LiquidLore - British Columbia

Vitals


Description

A large landslide occured on the Chemainus at the start of the second canyon during the winter of 2017. Some rapids were lost. The rapid formed by the landslide is nasty and can be portaged.

The Copper Canyon of the Chemainus is a fun, moderately difficult whitewater run flowing off the southeastern side of Vancouver Island. While much of the river is canyonized and there is great whitewater throughout, the second half of the river boasts the most dramatic scenery and a handful of really high quality rapids, making it a run well worth putting high up on the hit list.

Like many rivers on Vancouver Island, the Chemainus often flows at levels that are much, much too high to consider kayaking during the winter months when the island is pounded by moisture-laden Pacific storms. Appropriate flows are at relatively low levels, so this river can hold water for days as it slowly drops after a big peak. Bare minimum levels are around 16 cms. Normal low is 20 cms. Mid 20's are nice medium levels and 30 cms is starting to get high - the local crowd favour flows in the high 20's. At 35 cms the crux rapids are class V. It's doable higher, just keep in mind it's quite difficult to walk the biggest rapids at the end of the run.

The Copper Canyon is located about half way between Duncan and Ladysmith and it has a lengthy shuttle. To reach the take out look for Mt. Sicker Road off of Highway 1. Follow the road to a T-intersection and go right onto Cranko Road. At the "end of public road" sign turn left and drive down the dirt road until you are underneath a transmission line. This is the take out parking - a gated road goes down to the water.

To reach the put in, head back south on Highway 1 and then west towards Lake Cowichan on Highway 18. After about 8 km turn right onto Hillcrest/Hill 60 road and follow it along the obvious main branch until you can see the river close to the road on the left. At this point you will be in the unassuming Chemainus River Park where there are some parking spaces and trails down to the water. There is also intermittent access on river left, which is much shorter.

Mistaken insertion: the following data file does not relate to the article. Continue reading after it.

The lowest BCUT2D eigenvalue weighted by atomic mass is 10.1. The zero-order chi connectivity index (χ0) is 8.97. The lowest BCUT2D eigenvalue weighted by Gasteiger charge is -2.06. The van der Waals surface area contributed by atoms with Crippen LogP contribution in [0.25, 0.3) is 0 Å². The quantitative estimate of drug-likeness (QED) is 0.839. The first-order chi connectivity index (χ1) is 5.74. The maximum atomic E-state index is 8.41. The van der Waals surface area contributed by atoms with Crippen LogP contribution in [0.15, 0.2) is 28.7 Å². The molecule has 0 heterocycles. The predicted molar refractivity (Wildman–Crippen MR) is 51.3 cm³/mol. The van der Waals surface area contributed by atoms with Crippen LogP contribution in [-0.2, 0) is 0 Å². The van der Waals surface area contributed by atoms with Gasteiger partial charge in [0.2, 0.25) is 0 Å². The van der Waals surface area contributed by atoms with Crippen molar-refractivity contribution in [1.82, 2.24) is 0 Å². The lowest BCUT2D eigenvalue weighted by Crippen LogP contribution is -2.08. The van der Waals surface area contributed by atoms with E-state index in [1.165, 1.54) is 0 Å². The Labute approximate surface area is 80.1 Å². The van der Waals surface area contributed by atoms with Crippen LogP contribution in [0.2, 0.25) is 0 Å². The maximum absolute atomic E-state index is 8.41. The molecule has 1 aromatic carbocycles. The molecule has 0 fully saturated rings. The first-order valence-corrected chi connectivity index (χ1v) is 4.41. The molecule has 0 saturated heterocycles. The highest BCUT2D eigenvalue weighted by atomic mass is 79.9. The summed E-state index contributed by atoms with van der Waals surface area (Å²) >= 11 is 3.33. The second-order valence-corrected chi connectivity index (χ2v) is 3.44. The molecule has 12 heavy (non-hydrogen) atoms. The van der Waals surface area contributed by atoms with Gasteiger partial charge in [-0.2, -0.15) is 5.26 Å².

Copper Canyon starts out as splashy class II. There is one notable rapid before the first canyon. The first canyon is straightforward, with one challenging rapid called Powerhouse. The scenery is particularly impressive. After an obvious break, the second canyon starts where a 300 foot tall wall appears on the right. As you paddle directly underneath the wall eddy out on the right for an easy portage around a nasty slot. The section below here is the best and most challenging section on the river. Come prepared to run this part as portage options are difficult. After the rapids subside take out on river right where the powerline/gas pipe crosses the river and walk up the short hill to where you parked. If you are fired up you can even hike up to run the falls that comes in on river left at the take out if the great whitewater upstream didn't satisfy your appetite.

Copper Canyon The lead in to one of the first notable rapids called Powerhouse.
Copper Canyon Random slide. There is currently a terrible gaping sieve on the right side of this rapid. This rapid disappeared in the 2017 landslide.
Copper Canyon The massive river right wall at the start of the second canyon.
Copper Canyon In the heart of the second canyon.

Updated May 24, 2017